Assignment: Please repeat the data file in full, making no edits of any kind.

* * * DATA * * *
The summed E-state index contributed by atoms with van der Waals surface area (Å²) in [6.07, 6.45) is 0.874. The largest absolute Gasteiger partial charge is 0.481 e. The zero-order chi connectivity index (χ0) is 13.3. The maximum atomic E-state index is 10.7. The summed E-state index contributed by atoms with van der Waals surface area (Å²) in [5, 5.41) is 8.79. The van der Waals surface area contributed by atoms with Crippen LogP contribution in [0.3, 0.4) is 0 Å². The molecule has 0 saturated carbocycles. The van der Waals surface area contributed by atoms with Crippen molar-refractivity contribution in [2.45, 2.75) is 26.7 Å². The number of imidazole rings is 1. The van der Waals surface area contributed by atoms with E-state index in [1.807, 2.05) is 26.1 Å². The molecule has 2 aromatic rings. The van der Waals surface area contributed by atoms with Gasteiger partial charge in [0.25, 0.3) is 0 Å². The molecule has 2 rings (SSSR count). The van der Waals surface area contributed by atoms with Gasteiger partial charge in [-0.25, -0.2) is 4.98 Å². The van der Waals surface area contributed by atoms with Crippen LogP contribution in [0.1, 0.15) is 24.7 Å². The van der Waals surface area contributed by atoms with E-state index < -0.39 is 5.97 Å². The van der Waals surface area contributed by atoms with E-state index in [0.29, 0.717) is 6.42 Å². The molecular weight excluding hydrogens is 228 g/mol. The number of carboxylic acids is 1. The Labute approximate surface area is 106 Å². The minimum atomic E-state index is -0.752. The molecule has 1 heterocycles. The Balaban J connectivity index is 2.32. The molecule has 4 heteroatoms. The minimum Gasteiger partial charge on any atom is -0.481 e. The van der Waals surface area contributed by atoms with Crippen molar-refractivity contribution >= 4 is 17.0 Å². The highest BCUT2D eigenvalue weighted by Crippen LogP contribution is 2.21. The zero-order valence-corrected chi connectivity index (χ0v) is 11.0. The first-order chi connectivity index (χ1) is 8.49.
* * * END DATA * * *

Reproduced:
The summed E-state index contributed by atoms with van der Waals surface area (Å²) in [6.07, 6.45) is 0.874. The largest absolute Gasteiger partial charge is 0.481 e. The zero-order chi connectivity index (χ0) is 13.3. The maximum atomic E-state index is 10.7. The summed E-state index contributed by atoms with van der Waals surface area (Å²) in [5, 5.41) is 8.79. The van der Waals surface area contributed by atoms with Crippen LogP contribution in [0.3, 0.4) is 0 Å². The molecule has 0 saturated carbocycles. The van der Waals surface area contributed by atoms with Crippen molar-refractivity contribution in [2.45, 2.75) is 26.7 Å². The number of imidazole rings is 1. The van der Waals surface area contributed by atoms with E-state index in [1.807, 2.05) is 26.1 Å². The molecule has 2 aromatic rings. The van der Waals surface area contributed by atoms with Gasteiger partial charge in [0.25, 0.3) is 0 Å². The molecule has 2 rings (SSSR count). The van der Waals surface area contributed by atoms with Gasteiger partial charge in [-0.25, -0.2) is 4.98 Å². The van der Waals surface area contributed by atoms with Crippen LogP contribution in [0.1, 0.15) is 24.7 Å². The van der Waals surface area contributed by atoms with E-state index < -0.39 is 5.97 Å². The van der Waals surface area contributed by atoms with E-state index in [0.29, 0.717) is 6.42 Å². The molecular weight excluding hydrogens is 228 g/mol. The number of carboxylic acids is 1. The Labute approximate surface area is 106 Å². The minimum atomic E-state index is -0.752. The molecule has 1 heterocycles. The Balaban J connectivity index is 2.32. The molecule has 4 heteroatoms. The minimum Gasteiger partial charge on any atom is -0.481 e. The van der Waals surface area contributed by atoms with Crippen molar-refractivity contribution >= 4 is 17.0 Å². The highest BCUT2D eigenvalue weighted by Crippen LogP contribution is 2.21. The zero-order valence-corrected chi connectivity index (χ0v) is 11.0. The first-order chi connectivity index (χ1) is 8.49.